These days, being green fingered is about more than just having a love for gardening. In order to enjoy their garden fully, many people are turning to more sustainable practices. Climate change has had a huge effect on our gardening practices. We now have 4 water butts attached to our house and greenhouse, in order to save water. Of course with this year’s summer, we probably didn’t need to worry too much!
Saving as much water as possible is not just better for the planet but it will save you a vast amount of money on your water bill, especially if you are on a water meter like us. Other ways to reduce your water usage include the use of mulches on the ground, particularly around extra thirsty plants. You could use wood chip, bark or gravel. Always try to water in the early morning or in the evening. Any water applied in the middle of a hot day will simply evaporate. Try to keep on top of your weeding – if you water a flowerbed that is full of weeds then the weeds will get a good proportion of the water that was meant for your plants.
Plant according to the conditions of your garden. If you have a really hot, well drained bed don’t plant it with things that like to be kept moist – you’ll just be constantly trying to keep them watered.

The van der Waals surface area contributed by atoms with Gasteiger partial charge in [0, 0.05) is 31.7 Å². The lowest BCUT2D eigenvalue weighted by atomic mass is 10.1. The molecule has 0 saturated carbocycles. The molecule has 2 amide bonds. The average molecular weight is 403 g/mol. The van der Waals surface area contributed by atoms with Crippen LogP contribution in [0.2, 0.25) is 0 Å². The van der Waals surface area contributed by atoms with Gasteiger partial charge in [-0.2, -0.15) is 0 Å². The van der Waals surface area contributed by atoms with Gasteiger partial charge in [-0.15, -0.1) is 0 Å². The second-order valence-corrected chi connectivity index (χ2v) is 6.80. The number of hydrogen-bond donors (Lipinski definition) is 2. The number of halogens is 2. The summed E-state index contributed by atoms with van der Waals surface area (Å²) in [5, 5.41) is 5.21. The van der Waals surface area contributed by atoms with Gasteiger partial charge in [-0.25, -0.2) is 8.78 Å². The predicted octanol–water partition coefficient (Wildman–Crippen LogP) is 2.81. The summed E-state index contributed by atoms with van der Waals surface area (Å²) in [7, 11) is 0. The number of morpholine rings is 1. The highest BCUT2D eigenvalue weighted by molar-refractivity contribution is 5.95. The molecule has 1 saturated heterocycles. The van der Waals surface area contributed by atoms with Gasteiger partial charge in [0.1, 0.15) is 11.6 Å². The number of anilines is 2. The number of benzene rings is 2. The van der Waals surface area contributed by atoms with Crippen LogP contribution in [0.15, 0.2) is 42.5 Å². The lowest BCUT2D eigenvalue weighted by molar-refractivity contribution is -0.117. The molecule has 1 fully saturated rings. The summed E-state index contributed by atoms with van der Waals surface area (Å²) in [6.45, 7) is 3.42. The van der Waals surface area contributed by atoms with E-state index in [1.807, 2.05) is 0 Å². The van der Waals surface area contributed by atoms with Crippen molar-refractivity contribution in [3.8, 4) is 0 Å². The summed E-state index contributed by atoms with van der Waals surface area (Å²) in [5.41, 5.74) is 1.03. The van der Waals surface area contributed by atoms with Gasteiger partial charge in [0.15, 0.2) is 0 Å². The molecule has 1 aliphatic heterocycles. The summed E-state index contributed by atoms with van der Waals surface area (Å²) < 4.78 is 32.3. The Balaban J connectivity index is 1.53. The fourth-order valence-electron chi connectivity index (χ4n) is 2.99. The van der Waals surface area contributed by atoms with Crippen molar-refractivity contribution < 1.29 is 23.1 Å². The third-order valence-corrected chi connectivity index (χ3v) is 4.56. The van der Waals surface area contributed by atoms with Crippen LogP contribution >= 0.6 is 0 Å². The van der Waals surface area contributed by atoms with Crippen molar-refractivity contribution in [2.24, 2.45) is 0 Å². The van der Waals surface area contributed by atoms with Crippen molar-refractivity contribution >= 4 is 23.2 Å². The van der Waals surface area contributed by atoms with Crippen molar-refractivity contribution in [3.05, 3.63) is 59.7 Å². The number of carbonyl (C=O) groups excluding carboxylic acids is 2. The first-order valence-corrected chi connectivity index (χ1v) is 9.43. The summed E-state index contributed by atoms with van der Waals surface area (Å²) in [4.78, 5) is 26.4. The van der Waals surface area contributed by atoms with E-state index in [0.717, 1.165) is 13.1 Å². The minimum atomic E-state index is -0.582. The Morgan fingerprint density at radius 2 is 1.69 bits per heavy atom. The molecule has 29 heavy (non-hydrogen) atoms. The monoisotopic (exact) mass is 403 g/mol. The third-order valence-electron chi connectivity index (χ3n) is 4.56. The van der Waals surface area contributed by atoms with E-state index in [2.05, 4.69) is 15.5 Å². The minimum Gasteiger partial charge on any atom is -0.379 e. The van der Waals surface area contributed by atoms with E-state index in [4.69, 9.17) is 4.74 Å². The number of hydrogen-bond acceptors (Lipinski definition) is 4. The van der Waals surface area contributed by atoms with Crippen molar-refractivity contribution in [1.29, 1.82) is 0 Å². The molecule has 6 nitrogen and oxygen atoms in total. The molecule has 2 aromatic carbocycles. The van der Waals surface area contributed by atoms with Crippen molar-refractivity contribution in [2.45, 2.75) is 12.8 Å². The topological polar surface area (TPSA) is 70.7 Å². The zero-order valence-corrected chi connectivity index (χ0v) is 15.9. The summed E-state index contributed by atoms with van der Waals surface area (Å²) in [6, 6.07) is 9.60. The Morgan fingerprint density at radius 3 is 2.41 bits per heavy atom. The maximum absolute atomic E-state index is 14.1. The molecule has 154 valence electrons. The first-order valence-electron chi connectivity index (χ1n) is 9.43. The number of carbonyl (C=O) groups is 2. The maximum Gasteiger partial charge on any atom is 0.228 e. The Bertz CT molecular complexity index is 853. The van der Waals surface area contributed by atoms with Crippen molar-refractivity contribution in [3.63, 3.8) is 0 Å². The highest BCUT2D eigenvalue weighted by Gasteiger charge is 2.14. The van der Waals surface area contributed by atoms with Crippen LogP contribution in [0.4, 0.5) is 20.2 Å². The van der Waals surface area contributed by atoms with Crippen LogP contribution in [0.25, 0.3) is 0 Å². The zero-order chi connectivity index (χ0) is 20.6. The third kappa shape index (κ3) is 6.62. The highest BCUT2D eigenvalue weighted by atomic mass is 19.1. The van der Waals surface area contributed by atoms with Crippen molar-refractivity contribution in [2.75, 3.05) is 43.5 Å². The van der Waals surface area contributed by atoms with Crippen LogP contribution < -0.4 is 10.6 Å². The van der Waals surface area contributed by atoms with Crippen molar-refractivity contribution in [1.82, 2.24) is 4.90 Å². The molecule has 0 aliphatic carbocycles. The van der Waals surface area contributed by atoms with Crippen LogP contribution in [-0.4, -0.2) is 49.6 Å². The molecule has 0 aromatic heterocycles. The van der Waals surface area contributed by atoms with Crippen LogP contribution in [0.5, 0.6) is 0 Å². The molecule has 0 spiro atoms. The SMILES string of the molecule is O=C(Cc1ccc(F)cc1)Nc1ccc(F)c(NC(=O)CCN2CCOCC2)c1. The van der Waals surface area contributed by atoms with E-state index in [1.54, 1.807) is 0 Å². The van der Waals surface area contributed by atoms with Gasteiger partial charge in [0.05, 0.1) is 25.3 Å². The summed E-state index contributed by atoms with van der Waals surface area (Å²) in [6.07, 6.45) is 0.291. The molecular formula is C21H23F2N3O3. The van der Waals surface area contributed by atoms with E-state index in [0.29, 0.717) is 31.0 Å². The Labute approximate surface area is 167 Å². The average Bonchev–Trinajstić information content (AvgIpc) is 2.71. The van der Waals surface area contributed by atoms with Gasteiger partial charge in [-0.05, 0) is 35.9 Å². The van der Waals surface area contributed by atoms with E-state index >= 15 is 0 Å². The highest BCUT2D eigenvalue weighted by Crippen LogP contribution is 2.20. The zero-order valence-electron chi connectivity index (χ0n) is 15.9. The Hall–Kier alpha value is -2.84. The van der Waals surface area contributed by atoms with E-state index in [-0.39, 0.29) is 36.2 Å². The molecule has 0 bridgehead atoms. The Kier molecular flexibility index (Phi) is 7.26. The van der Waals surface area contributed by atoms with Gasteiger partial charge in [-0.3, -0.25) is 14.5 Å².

Other ways to be a green gardener include recycling. Try to re-use whatever you can in the garden rather than throw things away and buy new. If you dig a hole in your garden for a pond, try to keep that earth to use elsewhere rather than dispose of it. Compost as much as you possibly can. This can include garden waste and vegetable peelings, grass cuttings, tea bags and paper. It’s best to get a good mix of each of these items rather than just having say, mostly grass cuttings. This will speed up the decomposition process.
If you are introducing wooden features into the garden – maybe new decking or fencing, try to source the wood from sustainable sources.
Encouraging natural predators into your garden will reduce your need to use pesticides. Encourage frogs and hedgehogs into your garden by leaving some piles of leaves and small logs in discreet places for them to make their homes. Use plants to attract wildlife – berries, fruits and seeds will attract birds and those with nectar and pollen will also attract butterflies, bees and other types of insects.
Here are a few examples of plants which are good for attracting wildlife
- Dog rose – finches enjoy their hips
- Primrose – when they flower in spring, they produce nectar and finches are attracted to their seeds
- Marigold – nectar for insects and a good choice if combined with a vegetable patch
- Lavender – smells great and bees love the flowers, finches love the seeds
- Honeysuckle – another great fragrance, both birds and insects are drawn to the nectar and berries are an additional food source for birds and small mammals
- Michaelmas Daisy – their flowers attract butterflies
- Ivy – its flowers provide nectar for insects and berries for the birds plus, it also offers good shelter
Happy gardening! Let’s hope we have the weather to enjoy our gardens in 2009!